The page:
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We’re bringing you live updates on President Paxson’s address. It comes just a couple of days before the official beginning of Brown’s celebration of its 250th year. Most of the event, however, will be dedicated to Q&A, so who knows where the conversation will go. No matter what, we’re here to keep you in the loop even if you can’t make it to Salomon.

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Paxson delivers State of Brown address

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This afternoon, President Christina Paxson gave her first “State of Brown” speech. Though, in her words, it was more of a “discussion” than a speech, it stuck largely to the stated agenda of reviewing the strategic planning process from the past year. Since there were only about 40 non-UCS, non-University administration members of the community in Salomon 101—I blame it on the beautiful weather—it’s safe to assume most of you need to know the highlights of the speech. Read it; it’s worth knowing what’s actually going on with your school.

1. “Brown… needs to be Brown.” Paxson said this while recounting how her undergraduate experience at Swarthmore (she dabbled in English and Philosophy before landing on Economics her junior year) gave her a deep appreciation of the liberal arts education. Any changes that come with evolutions in education, such as online classes (more on that later), will not come at the expense of what makes Brown special.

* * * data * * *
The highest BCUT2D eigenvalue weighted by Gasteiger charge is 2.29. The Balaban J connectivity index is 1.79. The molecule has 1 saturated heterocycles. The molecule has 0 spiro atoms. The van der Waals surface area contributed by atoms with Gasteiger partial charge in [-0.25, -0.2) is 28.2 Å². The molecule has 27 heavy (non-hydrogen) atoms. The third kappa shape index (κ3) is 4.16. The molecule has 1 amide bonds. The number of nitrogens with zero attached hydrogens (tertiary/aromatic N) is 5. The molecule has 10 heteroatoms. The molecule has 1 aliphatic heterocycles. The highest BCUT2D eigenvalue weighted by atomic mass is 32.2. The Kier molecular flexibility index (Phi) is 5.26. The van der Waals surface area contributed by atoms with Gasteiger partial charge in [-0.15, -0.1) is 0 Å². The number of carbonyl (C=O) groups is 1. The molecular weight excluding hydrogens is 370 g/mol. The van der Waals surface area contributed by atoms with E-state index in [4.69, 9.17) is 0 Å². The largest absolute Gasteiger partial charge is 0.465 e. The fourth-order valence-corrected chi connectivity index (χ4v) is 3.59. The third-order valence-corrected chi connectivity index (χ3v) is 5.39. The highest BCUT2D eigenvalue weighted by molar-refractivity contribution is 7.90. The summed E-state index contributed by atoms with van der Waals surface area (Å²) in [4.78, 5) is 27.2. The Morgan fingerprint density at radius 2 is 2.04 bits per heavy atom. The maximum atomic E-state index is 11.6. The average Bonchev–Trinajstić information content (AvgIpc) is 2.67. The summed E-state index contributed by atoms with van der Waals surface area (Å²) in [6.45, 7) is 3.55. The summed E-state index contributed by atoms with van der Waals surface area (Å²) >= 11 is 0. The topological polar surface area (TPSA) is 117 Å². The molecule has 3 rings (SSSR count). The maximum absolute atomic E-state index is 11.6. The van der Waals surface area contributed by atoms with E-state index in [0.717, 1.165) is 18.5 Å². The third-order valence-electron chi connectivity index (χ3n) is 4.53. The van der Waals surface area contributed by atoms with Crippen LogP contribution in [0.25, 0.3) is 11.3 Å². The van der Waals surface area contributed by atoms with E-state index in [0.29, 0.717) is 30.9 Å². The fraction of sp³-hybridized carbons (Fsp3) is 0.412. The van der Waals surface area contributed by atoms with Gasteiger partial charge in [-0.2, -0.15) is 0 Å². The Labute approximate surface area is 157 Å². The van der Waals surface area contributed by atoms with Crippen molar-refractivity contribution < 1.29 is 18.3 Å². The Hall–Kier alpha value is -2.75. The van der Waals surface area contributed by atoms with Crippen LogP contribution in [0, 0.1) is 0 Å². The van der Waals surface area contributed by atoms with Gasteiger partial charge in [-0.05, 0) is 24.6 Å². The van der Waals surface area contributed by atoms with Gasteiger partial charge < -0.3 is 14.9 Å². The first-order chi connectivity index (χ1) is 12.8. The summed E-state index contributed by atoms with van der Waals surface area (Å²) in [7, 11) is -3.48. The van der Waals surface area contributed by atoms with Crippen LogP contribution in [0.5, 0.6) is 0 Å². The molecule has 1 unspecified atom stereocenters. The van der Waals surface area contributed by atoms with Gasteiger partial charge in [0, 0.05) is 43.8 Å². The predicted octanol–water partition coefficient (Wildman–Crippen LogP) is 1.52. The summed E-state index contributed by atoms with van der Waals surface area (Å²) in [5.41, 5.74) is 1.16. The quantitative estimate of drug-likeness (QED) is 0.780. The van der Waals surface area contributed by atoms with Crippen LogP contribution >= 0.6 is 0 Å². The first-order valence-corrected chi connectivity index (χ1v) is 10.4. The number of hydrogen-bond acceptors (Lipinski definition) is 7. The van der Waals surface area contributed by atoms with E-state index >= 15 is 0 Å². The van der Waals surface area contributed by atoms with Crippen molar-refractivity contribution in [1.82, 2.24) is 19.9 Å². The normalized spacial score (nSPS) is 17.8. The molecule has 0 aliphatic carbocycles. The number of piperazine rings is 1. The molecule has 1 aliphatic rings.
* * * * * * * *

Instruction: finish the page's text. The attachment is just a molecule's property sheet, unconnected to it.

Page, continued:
2. Priorities for Strategic Planning. The academic priorities were brain science, public health, engineering, humanities, the Watson Institute, and a building for environmental research and teaching. Student life priorities were housing and athletics. The access priority was financial aid.

3. The new School of Public Health will be “distinctive” in that it will have plenty of opportunities for undergraduate participation.

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The Fourth Annual State of Brown Address with President Paxson

199042_10151341338263870_390082502_nToday, at 4 p.m. in Salomon DeCiccio Auditorium, the Undergraduate Council of Students will present President Paxson’s first  State of Brown Address. She will discuss current issues on campus and strategic planning for Brown’s future.

The address is open only to undergraduate students and President Paxson will answer questions from the audience following her speech. In addition, UCS will draw the names of 20 students who will have breakfast with President Paxson this Friday.

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A Thousand Words: State of Brown address

Today, President Simmons delivered her final State of Brown address in Salomon DECI. #endofanera

More photos below:

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The Third Annual State of Brown with President Simmons

Want to hear the t(Ruth) about the current state of Brown? The Undergraduate Council of Students presents the 3rd annual State of Brown address with President Ruth Simmons. Simmons will discuss the current state of Brown and her vision of Brown’s future.

Come out to support your beloved president one last time as she gives her final scheduled address to the entire student body TODAY (3/15) in the Salomon DeCiccio Auditorium at 4 p.m.